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Published by Mustafa
Dreams, by Henri Bergson
Dreams, by Henri Bergson

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Published by: Mustafa on Apr 06, 2009
Copyright:Attribution Non-commercial


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Dreams, by HenriBergson
DREAMS The subject which I have to discuss here is so complex, itraises so many questions of all kinds, difficult, obscure,some psychological, others physiological andmetaphysical; in order to be treated in a completemanner it requires such a long development--and wehave so little space, that I shall ask your permission todispense with all preamble, to set aside unessentials,and to go at once to the heart of the question.A dream is this. I perceive objects and there is nothingthere. I see men; I seem to speak to them and I hearwhat they answer; there is no one there and I have notspoken. It is all
as if 
real things and real persons werethere, then on waking all has disappeared, both personsand things. How does this happen?But, first, is it true that there is nothing there? I mean, isthere not presented a certain sense material to our eyes,to our ears, to our touch, etc., during sleep as well asduring waking?Close the eyes and look attentively at what goes on inthe field of our vision. Many persons questioned on thispoint would say that nothing goes on, that they seenothing. No wonder at this, for a certain amount of practise is necessary to be able to observe oneself satisfactorily. But just give the requisite effort of 
attention, and you will distinguish, little by little, manythings. First, in general, a black background. Upon thisblack background occasionally brilliant points whichcome and go, rising and descending, slowly andsedately. More often, spots of many colors, sometimesvery dull, sometimes, on the contrary, with certainpeople, so brilliant that reality cannot compare with it. These spots spread and shrink, changing form and color,constantly displacing one another. Sometimes thechange is slow and gradual, sometimes again it is awhirlwind of vertiginous rapidity. Whence comes all thisphantasmagoria? The physiologists and thepsychologists have studied this play of colors. "Ocularspectra," "colored spots," "phosphenes," such are thenames that they have given to the phenomenon. Theyexplain it either by the slight modifications which occurceaselessly in the retinal circulation, or by the pressurethat the closed lid exerts upon the eyeball, causing amechanical excitation of the optic nerve. But theexplanation of the phenomenon and the name that isgiven to it matters little. It occurs universally and itconstitutes--I may say at once--the principal material of which we shape our dreams, "such stuff as dreams aremade on." Thirty or forty years ago, M. Alfred Maury and, about thesame time, M. d'Hervey, of St. Denis, had observed thatat the moment of falling asleep these colored spots andmoving forms consolidate, fix themselves, take ondefinite outlines, the outlines of the objects and of thepersons which people our dreams. But this is anobservation to be accepted with caution, since itemanates from psychologists already half asleep. Morerecently an American psychologist, Professor Ladd, of  Yale, has devised a more rigorous method, but of difficultapplication, because it requires a sort of training. Itconsists in acquiring the habit on awakening in the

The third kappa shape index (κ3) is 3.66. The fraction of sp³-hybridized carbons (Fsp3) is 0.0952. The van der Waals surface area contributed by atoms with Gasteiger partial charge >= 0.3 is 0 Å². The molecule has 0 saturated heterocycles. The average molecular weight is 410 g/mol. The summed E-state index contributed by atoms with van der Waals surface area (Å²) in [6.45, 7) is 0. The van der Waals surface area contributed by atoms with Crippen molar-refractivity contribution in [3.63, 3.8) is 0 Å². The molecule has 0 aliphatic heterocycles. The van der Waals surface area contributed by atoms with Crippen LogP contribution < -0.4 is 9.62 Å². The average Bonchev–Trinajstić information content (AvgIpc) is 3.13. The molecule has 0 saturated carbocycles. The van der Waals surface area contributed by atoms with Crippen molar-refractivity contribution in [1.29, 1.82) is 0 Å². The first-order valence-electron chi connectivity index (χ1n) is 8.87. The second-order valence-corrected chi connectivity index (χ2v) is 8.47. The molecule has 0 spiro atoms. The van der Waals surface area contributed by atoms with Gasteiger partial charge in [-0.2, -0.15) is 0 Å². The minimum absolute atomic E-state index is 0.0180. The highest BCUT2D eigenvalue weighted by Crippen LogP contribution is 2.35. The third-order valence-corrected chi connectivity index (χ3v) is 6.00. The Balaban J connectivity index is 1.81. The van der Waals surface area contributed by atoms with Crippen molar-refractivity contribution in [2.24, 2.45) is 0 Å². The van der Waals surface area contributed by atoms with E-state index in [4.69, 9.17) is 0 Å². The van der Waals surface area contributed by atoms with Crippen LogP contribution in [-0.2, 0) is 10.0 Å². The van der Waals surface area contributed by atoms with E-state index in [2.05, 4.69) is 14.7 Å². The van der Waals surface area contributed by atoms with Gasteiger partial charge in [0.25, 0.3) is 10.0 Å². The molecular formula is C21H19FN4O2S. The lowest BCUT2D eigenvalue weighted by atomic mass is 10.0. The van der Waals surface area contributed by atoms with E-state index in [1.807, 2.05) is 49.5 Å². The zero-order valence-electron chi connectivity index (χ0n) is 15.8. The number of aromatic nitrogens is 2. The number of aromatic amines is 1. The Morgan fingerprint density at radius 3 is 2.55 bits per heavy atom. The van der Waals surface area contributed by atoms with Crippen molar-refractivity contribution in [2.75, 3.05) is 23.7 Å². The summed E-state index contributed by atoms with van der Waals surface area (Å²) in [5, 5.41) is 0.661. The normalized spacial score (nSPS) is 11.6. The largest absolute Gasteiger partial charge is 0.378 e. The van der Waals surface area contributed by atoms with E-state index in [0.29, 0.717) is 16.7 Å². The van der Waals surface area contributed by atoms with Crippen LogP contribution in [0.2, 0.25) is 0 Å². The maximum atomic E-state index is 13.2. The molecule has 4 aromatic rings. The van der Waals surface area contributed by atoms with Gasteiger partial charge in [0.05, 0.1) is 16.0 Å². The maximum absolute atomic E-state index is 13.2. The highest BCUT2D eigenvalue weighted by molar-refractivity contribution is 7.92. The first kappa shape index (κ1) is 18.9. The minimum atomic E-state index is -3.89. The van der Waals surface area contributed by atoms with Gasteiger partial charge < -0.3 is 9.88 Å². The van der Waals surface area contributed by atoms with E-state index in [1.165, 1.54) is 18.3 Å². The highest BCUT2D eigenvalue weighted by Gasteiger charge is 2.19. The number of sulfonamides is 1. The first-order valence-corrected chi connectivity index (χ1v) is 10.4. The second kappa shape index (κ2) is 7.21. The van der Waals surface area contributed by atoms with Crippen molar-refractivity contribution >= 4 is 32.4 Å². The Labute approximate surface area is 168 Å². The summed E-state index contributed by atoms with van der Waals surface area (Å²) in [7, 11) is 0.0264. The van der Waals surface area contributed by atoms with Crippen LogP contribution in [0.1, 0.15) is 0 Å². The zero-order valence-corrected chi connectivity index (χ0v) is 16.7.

morning of keeping the eyes closed and retaining forsome minutes the dream that is fading from the field of vision and soon would doubtless have faded from that of memory. Then one sees the figures and objects of thedream melt away little by little into phosphenes,identifying themselves with the colored spots that theeye really perceives when the lids are closed. One reads,for example, a newspaper; that is the dream. Oneawakens and there remains of the newspaper, whosedefinite outlines are erased, only a white spot with blackmarks here and there; that is the reality. Or our dreamtakes us upon the open sea--round about us the oceanspreads its waves of yellowish gray with here and therea crown of white foam. On awakening, it is all lost in agreat spot, half yellow and half gray, sown with brilliantpoints. The spot was there, the brilliant points werethere. There was really presented to our perceptions, insleep, a visual dust, and it was this dust which served forthe fabrication of our dreams.Will this alone suffice? Still considering the sensation of sight, we ought to add to these visual sensations whichwe may call internal all those which continue to come tous from an external source. The eyes, when closed, stilldistinguish light from shade, and even, to a certainextent, different lights from one another. Thesesensations of light, emanating from without, are at thebottom of many of our dreams. A candle abruptly lightedin the room will, for example, suggest to the sleeper, if his slumber is not too deep, a dream dominated by theimage of fire, the idea of a burning building. Permit meto cite to you two observations of M. Tissié on thissubject:"B---- Léon dreams that the theater of Alexandria is on
; the flame lights up the whole place. All of a suddenhe finds himself transported to the midst of the fountain

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